It seems that it has never been tougher to navigate a work-life than it currently is. The COVID-19 global pandemic has resulted in the extensive promotion of a so-called “stay at home” policy, which was bound to reduce the burden on national healthcare systems and the economy (Anderson, Heesterbeek, Klinkenberg, and Hollingsworth, 2020). According to Robinson (2021), most employees working from home say they experience negative mental health effects, including isolation, loneliness, and difficulty getting away from work at the end of the day. Taking effective burnout reduction measures on a personal as well as an organizational level improves remote workers’ well-being and, consequently, their productivity. One of the things that remote workers are recommended to pay attention to is ensuring a proper work-life balance. The pandemic has made it especially difficult, forcing employees to maintain work and family lives simultaneously. This is particularly demanding for working parents who also have to look after their kids staying at home with them. They must correlate their working hours and work responsibilities with the interests of their families and children. According to Okuyan and Begen (2021), a good solution might be to establish a sort of family schedule for parents to be able to have some uninterrupted working time over a day. Another idea is virtual caregivers – a concept unfamiliar to many but one that can be an important intermediary in increasing work-at-home efficiency.In only 3 hours we’ll deliver a custom Reducing Burnout in Remote Workers essay written 100% from scratch Get help
Okuyan and Begen (2021) state that even though caregivers cannot replace parents for smaller kids, they can be of use for school-age children in terms of their education and occupation for some time. Therefore, parents themselves might attempt to implement several measures to make their work from home less stressful. However, some responsibility is to be placed on organizations – after all, it is in their best interest to ensure the well-being of their employers. Doniger (2021) states that it is time leaders take action: they need to create flexibility in their environments. That includes the establishment of safe spaces, the offer of psychological resources, and the overall prioritizing of workers’ mental health. Robinson (2021) suggests companies consider new online platforms that provide employees with mental health support. These are called digital therapeutics and they might be an extremely useful part of a person’s benefits package considering the current working conditions. These means will benefit business productivity – workers simply have to be permitted to take proper care of their mental health. There might be cases when people do not have access to any resources or assistance. Still, they have to try and do their best to allow themselves to relax and recharge as much as possible.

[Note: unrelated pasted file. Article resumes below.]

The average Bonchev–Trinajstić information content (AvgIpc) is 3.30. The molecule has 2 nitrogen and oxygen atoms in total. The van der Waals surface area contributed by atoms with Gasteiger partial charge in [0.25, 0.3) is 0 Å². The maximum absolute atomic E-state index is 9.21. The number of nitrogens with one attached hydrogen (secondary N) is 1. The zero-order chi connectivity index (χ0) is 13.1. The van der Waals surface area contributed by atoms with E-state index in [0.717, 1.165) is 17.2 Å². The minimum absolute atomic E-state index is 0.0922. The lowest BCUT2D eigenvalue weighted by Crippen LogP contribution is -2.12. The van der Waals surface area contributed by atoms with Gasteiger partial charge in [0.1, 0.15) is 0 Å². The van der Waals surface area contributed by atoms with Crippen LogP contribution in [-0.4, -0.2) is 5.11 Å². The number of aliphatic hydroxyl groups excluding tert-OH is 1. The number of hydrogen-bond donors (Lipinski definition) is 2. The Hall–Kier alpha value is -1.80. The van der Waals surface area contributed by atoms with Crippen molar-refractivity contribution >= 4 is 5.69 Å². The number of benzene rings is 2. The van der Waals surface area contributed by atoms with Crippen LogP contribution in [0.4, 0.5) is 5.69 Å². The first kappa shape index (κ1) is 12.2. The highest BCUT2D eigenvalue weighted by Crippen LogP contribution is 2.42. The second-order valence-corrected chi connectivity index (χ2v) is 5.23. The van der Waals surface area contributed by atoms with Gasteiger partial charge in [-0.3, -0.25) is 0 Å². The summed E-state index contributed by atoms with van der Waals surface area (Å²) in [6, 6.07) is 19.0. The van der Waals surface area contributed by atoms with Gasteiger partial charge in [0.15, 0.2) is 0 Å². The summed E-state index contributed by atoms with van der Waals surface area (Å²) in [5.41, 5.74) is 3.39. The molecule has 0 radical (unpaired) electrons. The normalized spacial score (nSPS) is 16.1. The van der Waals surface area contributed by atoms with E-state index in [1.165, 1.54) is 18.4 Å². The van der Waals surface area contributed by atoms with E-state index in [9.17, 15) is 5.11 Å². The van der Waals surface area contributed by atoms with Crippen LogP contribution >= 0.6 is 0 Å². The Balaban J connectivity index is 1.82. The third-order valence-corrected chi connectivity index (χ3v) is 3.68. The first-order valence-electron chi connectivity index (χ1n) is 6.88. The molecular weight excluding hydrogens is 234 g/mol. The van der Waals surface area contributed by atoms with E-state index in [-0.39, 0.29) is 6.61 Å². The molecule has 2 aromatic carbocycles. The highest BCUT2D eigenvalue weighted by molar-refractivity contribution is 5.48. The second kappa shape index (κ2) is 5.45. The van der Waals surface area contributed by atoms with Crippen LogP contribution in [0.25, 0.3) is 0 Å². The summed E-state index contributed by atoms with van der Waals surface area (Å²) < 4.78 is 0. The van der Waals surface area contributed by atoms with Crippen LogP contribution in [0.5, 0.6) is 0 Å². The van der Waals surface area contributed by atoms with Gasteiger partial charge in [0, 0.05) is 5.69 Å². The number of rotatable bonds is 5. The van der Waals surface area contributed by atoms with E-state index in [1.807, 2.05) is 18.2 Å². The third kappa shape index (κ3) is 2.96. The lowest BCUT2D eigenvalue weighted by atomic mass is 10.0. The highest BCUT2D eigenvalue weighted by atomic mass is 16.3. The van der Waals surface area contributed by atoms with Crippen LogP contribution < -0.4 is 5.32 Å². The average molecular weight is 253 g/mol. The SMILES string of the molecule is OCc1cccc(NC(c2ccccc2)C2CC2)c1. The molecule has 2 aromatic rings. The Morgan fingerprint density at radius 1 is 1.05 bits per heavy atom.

Howard (2021) recommends taking breaks and going out once one has such an opportunity due to the myriad of advantages it brings to mental health. For example, organic chemicals excreted by plants and trees, as well as exposure to various microorganisms in wildlife can contribute to cognitive activity and mental wellness. Getting outside for as little as twenty minutes might do wonders for the way one feels and, consequently, works. In conclusion, remote workers’ productivity directly depends on their mental state – and that is why this problem has to be addressed. Spending time outdoors and, preferably, close to foliage is the simplest way to relax and achieve clarity of mind. Moreover, routine at home to make sure one has at least some undisturbed working time is essential for remote workers – especially parents. Additionally, organizations are to take action and start prioritizing their employees’ mental health: resources and a safe environment are to be provided. The success of the business and, ultimately, all of the production depends on the labor force – and it is high time they started receiving proper treatment.
Anderson, R. M., Heesterbeek, H., Klinkenberg, D., & Hollingsworth, T. D. (2020). How will country-based mitigation measures influence the course of the COVID-19 epidemic? The Lancet, 395(10228), 931-934. Web.
Doniger, A. (2021). The future of work is here, employee burnout needs to go. CNBC. Web.
Howard, B. (2021). When work-from-home burnout doesn’t let up. AARP. Web.
Okuyan, C. B., & Begen, M. A. (2021). Working from home during the COVID‐19 pandemic, its effects on health, and recommendations: The pandemic and beyond. Perspectives in Psychiatric Care, 58, 173-179. Web.Academic experts
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Robinson, B. (2021). Remote workers report negative mental health impacts, a new study finds. Forbes. Web.